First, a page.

Sometimes the easiest fix when troubleshooting an AirPort wireless connection problem is to just turn AirPort on and off. Instead of using the menu item or System Preferences, we can enable and disable AirPort very quickly directly from the Mac OS X Terminal.
Turn Airport Off via Command Line
networksetup -setairportpower airport off
Turn Airport On via Command Line
networksetup -setairportpower airport on
You won’t see any confirmation in the Terminal that the command succeeded or failed, but if you watch the AirPort menu icon you will see the bars disappear indicating the wireless interface is turned off, or reappear indicating that wireless is activated again.
We can also string the commands one after the other to power cycle the wireless interface on a Mac:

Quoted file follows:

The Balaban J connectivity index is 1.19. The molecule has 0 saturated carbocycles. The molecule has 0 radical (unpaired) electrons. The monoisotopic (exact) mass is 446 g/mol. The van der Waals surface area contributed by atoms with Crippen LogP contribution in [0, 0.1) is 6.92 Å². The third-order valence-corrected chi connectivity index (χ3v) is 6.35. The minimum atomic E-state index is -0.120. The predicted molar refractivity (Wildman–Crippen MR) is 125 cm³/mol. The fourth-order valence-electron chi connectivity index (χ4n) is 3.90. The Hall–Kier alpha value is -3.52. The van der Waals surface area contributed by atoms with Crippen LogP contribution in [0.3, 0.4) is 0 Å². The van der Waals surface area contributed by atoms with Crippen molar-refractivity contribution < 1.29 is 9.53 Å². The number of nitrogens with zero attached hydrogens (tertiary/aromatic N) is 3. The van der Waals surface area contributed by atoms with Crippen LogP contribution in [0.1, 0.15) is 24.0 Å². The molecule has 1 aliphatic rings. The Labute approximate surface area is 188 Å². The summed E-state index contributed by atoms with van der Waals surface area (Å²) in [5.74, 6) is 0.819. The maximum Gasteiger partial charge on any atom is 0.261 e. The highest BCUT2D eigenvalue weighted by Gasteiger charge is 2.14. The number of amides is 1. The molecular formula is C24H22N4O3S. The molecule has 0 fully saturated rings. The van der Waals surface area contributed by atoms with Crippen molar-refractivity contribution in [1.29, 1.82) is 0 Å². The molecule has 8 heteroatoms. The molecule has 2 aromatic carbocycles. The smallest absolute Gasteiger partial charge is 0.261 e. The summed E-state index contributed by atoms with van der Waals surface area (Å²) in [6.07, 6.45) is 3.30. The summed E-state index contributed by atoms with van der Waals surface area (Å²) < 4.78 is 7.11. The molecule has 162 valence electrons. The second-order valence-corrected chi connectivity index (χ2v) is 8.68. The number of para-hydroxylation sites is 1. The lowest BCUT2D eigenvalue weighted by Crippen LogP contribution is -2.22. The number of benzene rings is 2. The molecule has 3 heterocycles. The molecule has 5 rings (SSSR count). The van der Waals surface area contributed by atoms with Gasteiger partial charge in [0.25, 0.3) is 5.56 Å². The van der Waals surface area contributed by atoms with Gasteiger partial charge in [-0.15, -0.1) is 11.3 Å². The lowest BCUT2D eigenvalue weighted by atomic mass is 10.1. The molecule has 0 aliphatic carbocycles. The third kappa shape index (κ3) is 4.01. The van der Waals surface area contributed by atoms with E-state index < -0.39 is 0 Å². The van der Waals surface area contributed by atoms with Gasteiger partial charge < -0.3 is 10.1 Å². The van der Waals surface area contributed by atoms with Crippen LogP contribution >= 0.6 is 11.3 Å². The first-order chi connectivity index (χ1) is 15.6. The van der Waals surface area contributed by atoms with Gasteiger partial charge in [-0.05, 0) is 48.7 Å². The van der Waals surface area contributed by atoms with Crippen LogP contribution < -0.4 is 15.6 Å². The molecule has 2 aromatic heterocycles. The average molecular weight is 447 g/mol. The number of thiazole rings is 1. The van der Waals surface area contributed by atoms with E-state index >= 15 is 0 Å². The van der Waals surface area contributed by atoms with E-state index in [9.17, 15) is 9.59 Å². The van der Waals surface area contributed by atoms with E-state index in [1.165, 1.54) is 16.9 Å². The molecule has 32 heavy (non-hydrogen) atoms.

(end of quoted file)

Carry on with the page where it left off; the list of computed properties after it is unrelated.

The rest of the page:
Quickly Power Cycle AirPort with Mac OS X’s networksetup Tool
networksetup -setairportpower airport off; networksetup -setairportpower airport on
The AirPort wireless card seems to respond faster to the command line networksetup tool than any other method, making this an ultrafast method of power cycling the wireless interface. This is often enough to resolves basic wireless router connectivity issues like IP conflicts or malfunctioning DHCP requests.
I have enough regular encounters with one particularly flakey router that I created an alias to power cycle my AirPort card, you can do this by adding the following to your .bash_profile just be sure it is on one line:
alias airportcycle='networksetup -setairportpower airport off; networksetup -setairportpower airport on'
Now like any other alias, you only type ‘airportcycle’ and the wireless interface will immediately turn itself off and on again.
Disabling and reenabling AirPort is not the same as connecting to a wireless network from the command line, although you can do that too also by using the networksetup tool.